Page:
Insisting on Northern Ireland being part of the customs union and internal market would be a diktat from Brussels not an expression of democratic will.
Such diktats are not new in Ireland or elsewhere in the EU and Sinn Fein has previously been a vigorous opponent of the EU Commission’s tendency to ride roughshod over democratic decisions it disagrees with.
Ten years ago, the Irish electorate voted decisively by 53.4 per cent to 46.6 per cent to reject the EU Lisbon Treaty, putting the cat among the pigeons since all member states had to ratify the treaty for it to take effect.
Sinn Fein was the only parliamentary party to reject Lisbon just as it had opposed Ireland’s membership of the EU in the 1970s.
Then taoiseach Brian Cowen proclaimed: “The government accepts and respects the verdict of the Irish people.”
EU Commission president Jose Manuel Barroso said that he had spoken to Cowen and agreed with him that this was not a vote against the EU.
“Ireland remains committed to a strong Europe. Ratifications should continue to take their course,” he said.
Anti-treaty campaigning group Libertas spokesman Declan Ganley said: “It is a great day for Irish democracy. This is democracy in action … and Europe needs to listen to the voice of the people.”
Current Sinn Fein leader Mary Lou McDonald said then that Lisbon equalled “lower wages” and “crushing family farms.”
Citing European Court of Justice (ECJ) anti-union decisions in the Laval and Ruffert cases, she said: “While these judgements took place under the existing EU treaties, the Protocol on the Internal Market and Competition contained in the Lisbon Treaty provides both the commission and the court with an even stronger mandate to undermine workers’ pay and conditions.”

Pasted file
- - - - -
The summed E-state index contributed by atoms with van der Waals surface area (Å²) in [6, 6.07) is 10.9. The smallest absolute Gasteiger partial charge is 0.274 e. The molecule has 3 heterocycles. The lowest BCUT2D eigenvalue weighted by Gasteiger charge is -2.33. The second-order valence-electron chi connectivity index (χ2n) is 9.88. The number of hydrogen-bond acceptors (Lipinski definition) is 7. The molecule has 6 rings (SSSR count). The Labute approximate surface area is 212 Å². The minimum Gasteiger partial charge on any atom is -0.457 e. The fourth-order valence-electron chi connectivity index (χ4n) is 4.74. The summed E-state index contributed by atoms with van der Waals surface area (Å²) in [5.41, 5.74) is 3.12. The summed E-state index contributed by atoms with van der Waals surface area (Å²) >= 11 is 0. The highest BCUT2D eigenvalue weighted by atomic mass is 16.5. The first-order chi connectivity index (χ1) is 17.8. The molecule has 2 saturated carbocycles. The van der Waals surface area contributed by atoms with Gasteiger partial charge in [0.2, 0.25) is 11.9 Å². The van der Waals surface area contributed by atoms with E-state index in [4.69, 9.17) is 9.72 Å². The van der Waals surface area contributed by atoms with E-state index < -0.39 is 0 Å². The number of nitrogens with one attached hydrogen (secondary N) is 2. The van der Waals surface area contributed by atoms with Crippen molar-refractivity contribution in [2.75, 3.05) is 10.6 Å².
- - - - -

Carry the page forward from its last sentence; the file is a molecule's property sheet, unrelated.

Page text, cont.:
Despite persuasive arguments posed by Sinn Fein, Libertas, the Communist Party of Ireland and other anti-Lisbon campaigners, the response of the EU Establishment was similar to its post-Brexit refusal to accept that people had had a clear choice and voted No.
Baron Kinnock of EU Gravy Train called the Irish vote “a triumph of ignorance,” commission vice-president Margot Wallstrom told officials to “work out what the Irish people had really been voting against” and Liberal Democrat MEP Andrew Duff outdid them all by dismissing the majority as an “odd bunch of racists, xenophobes, nationalists, communists, the disappointed centre left and the generally pissed off.”
The long and the short of it was that Irish voters were told that their decision was wrong and that they should try again, as French, Dutch and Danish voters have also been told.
In the EU, Yes means Yes and No means referendums turning into neverendums until you come up with the right answer.
Irish revolutionary leader James Connolly, who is cited by Sinn Fein leaders as their inspiration, warned that to simply “hoist the green flag over Dublin Castle” in place of the butcher’s apron would be useless if the power of landlords, financiers and other institutions was left untouched.
Maskey’s touching reliance, quoted above, on looking to “Sinn Fein, to the Irish government, the Irish parliament and to Europe to defend their interests” raises doubts about how strongly Connolly’s class-based anti-imperialism is embraced.
Has the EU shown greater respect for small nations’ democratically expressed views? Greece suggests not.
Neither the Irish government nor parliament can compete with the EU commission over economic decisions, which could explain why the Irish people were forced to bear the cost of 42 per cent of all EU private banking debt despite constituting just 2 per cent of the EU population.
Is the ECJ still guided by what suits the internal free market than by justice for organised labour? No change there.
While accepting the principle that Irish people should decide Ireland’s future, it is surely valid to suggest that replacing the union flag with a blue flag covered in gold stars doesn’t equal independence.